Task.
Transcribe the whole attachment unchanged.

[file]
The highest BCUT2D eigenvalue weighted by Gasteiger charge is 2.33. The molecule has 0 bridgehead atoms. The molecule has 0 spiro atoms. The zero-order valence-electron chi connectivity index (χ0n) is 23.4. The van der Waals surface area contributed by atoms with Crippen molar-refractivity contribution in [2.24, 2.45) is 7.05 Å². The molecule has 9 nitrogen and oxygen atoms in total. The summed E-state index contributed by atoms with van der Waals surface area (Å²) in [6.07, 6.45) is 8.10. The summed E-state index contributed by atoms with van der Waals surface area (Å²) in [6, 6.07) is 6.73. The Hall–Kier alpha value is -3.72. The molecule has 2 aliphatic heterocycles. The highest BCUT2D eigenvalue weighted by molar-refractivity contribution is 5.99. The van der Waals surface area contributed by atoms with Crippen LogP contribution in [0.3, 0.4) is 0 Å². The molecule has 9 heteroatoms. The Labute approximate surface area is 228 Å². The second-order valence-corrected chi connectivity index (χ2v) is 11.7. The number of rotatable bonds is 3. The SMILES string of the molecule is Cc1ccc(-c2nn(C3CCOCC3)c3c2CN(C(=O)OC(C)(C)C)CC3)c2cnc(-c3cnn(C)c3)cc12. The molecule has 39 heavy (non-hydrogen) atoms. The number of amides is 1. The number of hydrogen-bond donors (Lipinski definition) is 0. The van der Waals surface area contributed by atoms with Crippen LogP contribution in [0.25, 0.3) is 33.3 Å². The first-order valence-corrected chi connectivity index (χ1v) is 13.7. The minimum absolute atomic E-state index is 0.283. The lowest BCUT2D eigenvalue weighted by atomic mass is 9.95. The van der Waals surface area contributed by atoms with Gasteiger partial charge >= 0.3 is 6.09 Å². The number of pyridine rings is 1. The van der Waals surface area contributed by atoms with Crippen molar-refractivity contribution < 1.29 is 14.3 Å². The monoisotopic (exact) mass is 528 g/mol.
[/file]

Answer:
The highest BCUT2D eigenvalue weighted by Gasteiger charge is 2.33. The molecule has 0 bridgehead atoms. The molecule has 0 spiro atoms. The zero-order valence-electron chi connectivity index (χ0n) is 23.4. The van der Waals surface area contributed by atoms with Crippen molar-refractivity contribution in [2.24, 2.45) is 7.05 Å². The molecule has 9 nitrogen and oxygen atoms in total. The summed E-state index contributed by atoms with van der Waals surface area (Å²) in [6.07, 6.45) is 8.10. The summed E-state index contributed by atoms with van der Waals surface area (Å²) in [6, 6.07) is 6.73. The Hall–Kier alpha value is -3.72. The molecule has 2 aliphatic heterocycles. The highest BCUT2D eigenvalue weighted by molar-refractivity contribution is 5.99. The van der Waals surface area contributed by atoms with Crippen LogP contribution in [0.3, 0.4) is 0 Å². The molecule has 9 heteroatoms. The Labute approximate surface area is 228 Å². The second-order valence-corrected chi connectivity index (χ2v) is 11.7. The number of rotatable bonds is 3. The SMILES string of the molecule is Cc1ccc(-c2nn(C3CCOCC3)c3c2CN(C(=O)OC(C)(C)C)CC3)c2cnc(-c3cnn(C)c3)cc12. The molecule has 39 heavy (non-hydrogen) atoms. The number of amides is 1. The number of hydrogen-bond donors (Lipinski definition) is 0. The van der Waals surface area contributed by atoms with Crippen LogP contribution in [0.25, 0.3) is 33.3 Å². The first-order valence-corrected chi connectivity index (χ1v) is 13.7. The minimum absolute atomic E-state index is 0.283. The lowest BCUT2D eigenvalue weighted by atomic mass is 9.95. The van der Waals surface area contributed by atoms with Gasteiger partial charge >= 0.3 is 6.09 Å². The number of pyridine rings is 1. The van der Waals surface area contributed by atoms with Crippen molar-refractivity contribution < 1.29 is 14.3 Å². The monoisotopic (exact) mass is 528 g/mol.